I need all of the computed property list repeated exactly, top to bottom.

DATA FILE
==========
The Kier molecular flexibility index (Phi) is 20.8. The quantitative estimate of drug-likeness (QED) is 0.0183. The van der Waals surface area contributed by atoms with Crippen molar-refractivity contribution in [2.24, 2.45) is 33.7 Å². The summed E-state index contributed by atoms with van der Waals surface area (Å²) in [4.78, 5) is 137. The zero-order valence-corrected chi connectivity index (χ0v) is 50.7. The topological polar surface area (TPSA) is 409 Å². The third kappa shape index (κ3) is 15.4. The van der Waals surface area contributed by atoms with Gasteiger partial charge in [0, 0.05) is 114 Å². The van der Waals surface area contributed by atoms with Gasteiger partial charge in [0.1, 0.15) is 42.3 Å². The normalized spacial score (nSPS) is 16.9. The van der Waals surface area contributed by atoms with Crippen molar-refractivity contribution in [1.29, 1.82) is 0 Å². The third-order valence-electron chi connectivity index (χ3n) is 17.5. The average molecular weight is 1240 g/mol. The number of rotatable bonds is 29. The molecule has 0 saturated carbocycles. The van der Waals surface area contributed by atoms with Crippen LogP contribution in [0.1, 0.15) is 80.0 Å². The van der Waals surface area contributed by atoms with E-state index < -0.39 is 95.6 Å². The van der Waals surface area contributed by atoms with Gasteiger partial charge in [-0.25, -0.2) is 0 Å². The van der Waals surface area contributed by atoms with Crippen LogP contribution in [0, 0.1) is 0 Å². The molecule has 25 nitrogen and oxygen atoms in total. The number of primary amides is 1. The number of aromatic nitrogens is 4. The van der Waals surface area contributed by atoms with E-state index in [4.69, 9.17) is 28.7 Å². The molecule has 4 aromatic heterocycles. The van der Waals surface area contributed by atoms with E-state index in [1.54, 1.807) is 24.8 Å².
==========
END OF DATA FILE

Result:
The Kier molecular flexibility index (Phi) is 20.8. The quantitative estimate of drug-likeness (QED) is 0.0183. The van der Waals surface area contributed by atoms with Crippen molar-refractivity contribution in [2.24, 2.45) is 33.7 Å². The summed E-state index contributed by atoms with van der Waals surface area (Å²) in [4.78, 5) is 137. The zero-order valence-corrected chi connectivity index (χ0v) is 50.7. The topological polar surface area (TPSA) is 409 Å². The third kappa shape index (κ3) is 15.4. The van der Waals surface area contributed by atoms with Gasteiger partial charge in [0, 0.05) is 114 Å². The van der Waals surface area contributed by atoms with Gasteiger partial charge in [0.1, 0.15) is 42.3 Å². The normalized spacial score (nSPS) is 16.9. The van der Waals surface area contributed by atoms with Crippen molar-refractivity contribution in [1.29, 1.82) is 0 Å². The third-order valence-electron chi connectivity index (χ3n) is 17.5. The average molecular weight is 1240 g/mol. The number of rotatable bonds is 29. The molecule has 0 saturated carbocycles. The van der Waals surface area contributed by atoms with Crippen LogP contribution in [0.1, 0.15) is 80.0 Å². The van der Waals surface area contributed by atoms with E-state index < -0.39 is 95.6 Å². The van der Waals surface area contributed by atoms with Gasteiger partial charge in [-0.25, -0.2) is 0 Å². The van der Waals surface area contributed by atoms with Crippen LogP contribution in [0, 0.1) is 0 Å². The molecule has 25 nitrogen and oxygen atoms in total. The number of primary amides is 1. The number of aromatic nitrogens is 4. The van der Waals surface area contributed by atoms with E-state index in [4.69, 9.17) is 28.7 Å². The molecule has 4 aromatic heterocycles. The van der Waals surface area contributed by atoms with E-state index in [1.54, 1.807) is 24.8 Å².